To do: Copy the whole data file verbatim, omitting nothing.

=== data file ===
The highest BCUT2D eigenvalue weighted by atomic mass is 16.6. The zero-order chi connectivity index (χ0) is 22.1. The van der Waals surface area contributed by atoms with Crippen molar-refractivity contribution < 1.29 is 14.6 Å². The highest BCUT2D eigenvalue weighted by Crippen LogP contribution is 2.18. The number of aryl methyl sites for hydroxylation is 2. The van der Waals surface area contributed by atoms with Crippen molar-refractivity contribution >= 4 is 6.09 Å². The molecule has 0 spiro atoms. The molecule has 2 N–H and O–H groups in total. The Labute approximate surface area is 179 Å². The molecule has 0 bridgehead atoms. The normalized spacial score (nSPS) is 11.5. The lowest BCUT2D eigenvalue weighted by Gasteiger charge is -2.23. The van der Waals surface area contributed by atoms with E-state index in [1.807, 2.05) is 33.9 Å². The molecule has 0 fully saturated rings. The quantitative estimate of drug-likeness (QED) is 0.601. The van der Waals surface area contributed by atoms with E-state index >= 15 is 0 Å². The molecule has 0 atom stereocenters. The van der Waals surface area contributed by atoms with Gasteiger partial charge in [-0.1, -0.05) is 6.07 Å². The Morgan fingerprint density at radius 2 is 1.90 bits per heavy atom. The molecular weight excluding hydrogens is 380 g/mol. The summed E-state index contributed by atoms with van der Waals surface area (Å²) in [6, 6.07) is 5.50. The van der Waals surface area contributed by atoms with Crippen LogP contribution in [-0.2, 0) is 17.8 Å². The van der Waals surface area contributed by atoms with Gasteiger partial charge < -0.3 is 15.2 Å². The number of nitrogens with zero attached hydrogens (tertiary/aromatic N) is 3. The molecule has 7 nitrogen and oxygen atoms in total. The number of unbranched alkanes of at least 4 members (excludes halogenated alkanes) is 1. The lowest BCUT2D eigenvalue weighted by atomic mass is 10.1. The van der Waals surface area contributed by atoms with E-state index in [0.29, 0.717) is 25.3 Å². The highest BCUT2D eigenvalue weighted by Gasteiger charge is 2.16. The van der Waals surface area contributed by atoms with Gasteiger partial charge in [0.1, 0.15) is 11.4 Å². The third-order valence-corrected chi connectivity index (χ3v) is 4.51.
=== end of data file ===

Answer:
The highest BCUT2D eigenvalue weighted by atomic mass is 16.6. The zero-order chi connectivity index (χ0) is 22.1. The van der Waals surface area contributed by atoms with Crippen molar-refractivity contribution < 1.29 is 14.6 Å². The highest BCUT2D eigenvalue weighted by Crippen LogP contribution is 2.18. The number of aryl methyl sites for hydroxylation is 2. The van der Waals surface area contributed by atoms with Crippen molar-refractivity contribution >= 4 is 6.09 Å². The molecule has 0 spiro atoms. The molecule has 2 N–H and O–H groups in total. The Labute approximate surface area is 179 Å². The molecule has 0 bridgehead atoms. The normalized spacial score (nSPS) is 11.5. The lowest BCUT2D eigenvalue weighted by Gasteiger charge is -2.23. The van der Waals surface area contributed by atoms with E-state index in [1.807, 2.05) is 33.9 Å². The molecule has 0 fully saturated rings. The quantitative estimate of drug-likeness (QED) is 0.601. The van der Waals surface area contributed by atoms with E-state index >= 15 is 0 Å². The molecule has 0 atom stereocenters. The van der Waals surface area contributed by atoms with Gasteiger partial charge in [-0.1, -0.05) is 6.07 Å². The Morgan fingerprint density at radius 2 is 1.90 bits per heavy atom. The molecular weight excluding hydrogens is 380 g/mol. The summed E-state index contributed by atoms with van der Waals surface area (Å²) in [6, 6.07) is 5.50. The van der Waals surface area contributed by atoms with Crippen LogP contribution in [-0.2, 0) is 17.8 Å². The van der Waals surface area contributed by atoms with Gasteiger partial charge < -0.3 is 15.2 Å². The number of nitrogens with zero attached hydrogens (tertiary/aromatic N) is 3. The molecule has 7 nitrogen and oxygen atoms in total. The number of unbranched alkanes of at least 4 members (excludes halogenated alkanes) is 1. The lowest BCUT2D eigenvalue weighted by atomic mass is 10.1. The van der Waals surface area contributed by atoms with E-state index in [0.29, 0.717) is 25.3 Å². The highest BCUT2D eigenvalue weighted by Gasteiger charge is 2.16. The van der Waals surface area contributed by atoms with Gasteiger partial charge in [0.1, 0.15) is 11.4 Å². The third-order valence-corrected chi connectivity index (χ3v) is 4.51.